I know that this edition was published on April Fool's Day, but terrorism is no joke. Terrorism is indeed, as Netanyahu says, "the deliberate and systematic murder, maiming, or menacing of the innocent to inspire fear for political ends."
Those who support terrorism tend to reply that actually, those who fight terrorism are the terrorists. And that the real question to ask is "what drives such good people to commit acts Netanyahu calls 'terrorism?'" And the most famous line, that one Man's terrorist is another Man's freedom fighter. Um, right. And one Woman's cat is another Woman's dog, I suppose! A better analogy might be that one person's policeman is another person's robber. Well, there is a difference between terrorists and those who oppose them. And it is counterproductive to give in to terrorist demands. That is what this book is about.
There are over three dozen contributors. George Shultz focuses on the need for better intelligence. I agree: that would have helped avert 9/11. Benzion Netanyhau points out that the PLO can't be freedom fighters, given that they fight for oppression rather than against it. Paul Johnson says we must have courage to deny hiding places to terrorists. Daniel Moynahan explains that there is a justification to go after terrorists internationally, given that terrorism opposes both freedom and human rights. Alain Bescancon shows how Russian terrorists in the 1870s obtained public support. Leszek Kowalski says that state-supported terror is simply war and ought to be treated as such. Jeane Kirkpatrick argues that terrorist victories lead to the establishment of totalitarian states.
There is a section on Islamic terrorism. Bernard Lewis tells us about the Assassins. It's worth remembering that their goals were arbitrary and are long forgotten. After that, we see the connection between domestic terror and international terrorism. Then there is a section on international terrorism. Jillian Becker tells us about how Europeans could come to Lebanon as guests of the PLO, be given rifles, shoot some civilians with impunity just for fun, and go home without any fear of reprisals.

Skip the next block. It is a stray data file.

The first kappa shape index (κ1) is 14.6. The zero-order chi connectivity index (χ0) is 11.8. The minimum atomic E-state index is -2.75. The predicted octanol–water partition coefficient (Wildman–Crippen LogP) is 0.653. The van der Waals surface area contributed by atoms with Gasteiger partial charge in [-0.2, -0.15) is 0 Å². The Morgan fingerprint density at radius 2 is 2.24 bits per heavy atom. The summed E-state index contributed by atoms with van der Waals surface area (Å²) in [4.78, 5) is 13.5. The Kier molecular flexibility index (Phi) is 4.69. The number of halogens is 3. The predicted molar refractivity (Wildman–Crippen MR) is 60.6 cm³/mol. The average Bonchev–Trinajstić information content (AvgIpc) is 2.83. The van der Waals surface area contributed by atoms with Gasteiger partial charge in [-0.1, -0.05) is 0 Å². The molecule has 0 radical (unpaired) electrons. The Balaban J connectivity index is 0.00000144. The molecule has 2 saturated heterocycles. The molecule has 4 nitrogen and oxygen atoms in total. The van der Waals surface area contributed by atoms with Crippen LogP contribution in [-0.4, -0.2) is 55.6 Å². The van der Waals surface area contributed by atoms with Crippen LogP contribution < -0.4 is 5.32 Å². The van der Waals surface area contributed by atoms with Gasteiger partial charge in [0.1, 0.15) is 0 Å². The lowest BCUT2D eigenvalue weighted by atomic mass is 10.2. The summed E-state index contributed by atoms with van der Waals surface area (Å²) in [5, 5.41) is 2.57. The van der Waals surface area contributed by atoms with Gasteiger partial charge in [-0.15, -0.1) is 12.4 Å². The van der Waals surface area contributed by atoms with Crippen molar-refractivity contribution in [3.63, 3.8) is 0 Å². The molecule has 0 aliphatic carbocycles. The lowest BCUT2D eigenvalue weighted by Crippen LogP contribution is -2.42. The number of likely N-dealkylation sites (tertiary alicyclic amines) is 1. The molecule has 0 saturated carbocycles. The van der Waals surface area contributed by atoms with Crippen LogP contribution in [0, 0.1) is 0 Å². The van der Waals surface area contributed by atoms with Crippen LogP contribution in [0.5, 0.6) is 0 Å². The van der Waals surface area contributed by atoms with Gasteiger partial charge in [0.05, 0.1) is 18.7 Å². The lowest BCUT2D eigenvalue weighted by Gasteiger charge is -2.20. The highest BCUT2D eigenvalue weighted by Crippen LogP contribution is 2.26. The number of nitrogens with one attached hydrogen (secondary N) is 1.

Perhaps the most important section is on terrorism and the media. Charles Krauthammer explains how the terrorists have made those in the media "partners in crime." And he advises that the media at least avoid romancing terror. John O'Sullivan wants to deny publicity to terrorists. And Lord Chalfont reminds those in the media that when the terrorists win, the first freedom that will be taken away will be that of the press. A short panel discussion of terror and the media is at the end of the book.
The following section deals with the legality of fighting terror, including rights of "hot pursuit." Meir Shamgar recommends an international convention against terrorism. After that, there are articles about domestic terrorism and global terrorism. Alan Cranston discusses the threat of nuclear terrorist states. Yitzhak Rabin recommends starting a U.S.-led international agency against terrorism. Midge Decter warns us that if we lose the battle to the terrorists, those in the future will not say of us that we were too noble and good to fight. They'll say we were too morally lazy to keep freedom alive for them. Jack Kemp reminds us not to draw a false symmetry between us and those who terrorize us. Benjamin Netanyahu has an important point to make: the more scared we are of civilian casualties, the more terrorists will attack civilians and use civilians as shields. And the net result may well be even more civilian casualties.
This is an excellent book and I highly recommend it.